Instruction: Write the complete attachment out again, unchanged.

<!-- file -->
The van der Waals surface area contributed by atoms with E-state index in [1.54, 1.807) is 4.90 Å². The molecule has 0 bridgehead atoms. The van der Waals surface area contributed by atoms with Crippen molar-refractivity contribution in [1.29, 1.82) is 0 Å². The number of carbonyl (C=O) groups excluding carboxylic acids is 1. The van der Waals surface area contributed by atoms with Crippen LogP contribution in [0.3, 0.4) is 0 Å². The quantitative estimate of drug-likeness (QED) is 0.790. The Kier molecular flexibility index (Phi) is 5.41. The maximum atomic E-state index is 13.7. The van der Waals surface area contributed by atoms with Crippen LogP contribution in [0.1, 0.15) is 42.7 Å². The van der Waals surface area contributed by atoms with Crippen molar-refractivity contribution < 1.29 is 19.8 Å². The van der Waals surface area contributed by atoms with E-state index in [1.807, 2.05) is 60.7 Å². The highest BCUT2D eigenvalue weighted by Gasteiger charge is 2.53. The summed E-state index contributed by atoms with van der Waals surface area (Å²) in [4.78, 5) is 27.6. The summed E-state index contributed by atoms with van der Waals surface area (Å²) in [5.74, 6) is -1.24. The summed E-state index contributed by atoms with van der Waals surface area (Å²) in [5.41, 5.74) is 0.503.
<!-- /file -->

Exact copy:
The van der Waals surface area contributed by atoms with E-state index in [1.54, 1.807) is 4.90 Å². The molecule has 0 bridgehead atoms. The van der Waals surface area contributed by atoms with Crippen molar-refractivity contribution in [1.29, 1.82) is 0 Å². The number of carbonyl (C=O) groups excluding carboxylic acids is 1. The van der Waals surface area contributed by atoms with Crippen LogP contribution in [0.3, 0.4) is 0 Å². The quantitative estimate of drug-likeness (QED) is 0.790. The Kier molecular flexibility index (Phi) is 5.41. The maximum atomic E-state index is 13.7. The van der Waals surface area contributed by atoms with Crippen LogP contribution in [0.1, 0.15) is 42.7 Å². The van der Waals surface area contributed by atoms with Crippen molar-refractivity contribution < 1.29 is 19.8 Å². The van der Waals surface area contributed by atoms with E-state index in [1.807, 2.05) is 60.7 Å². The highest BCUT2D eigenvalue weighted by Gasteiger charge is 2.53. The summed E-state index contributed by atoms with van der Waals surface area (Å²) in [4.78, 5) is 27.6. The summed E-state index contributed by atoms with van der Waals surface area (Å²) in [5.74, 6) is -1.24. The summed E-state index contributed by atoms with van der Waals surface area (Å²) in [5.41, 5.74) is 0.503.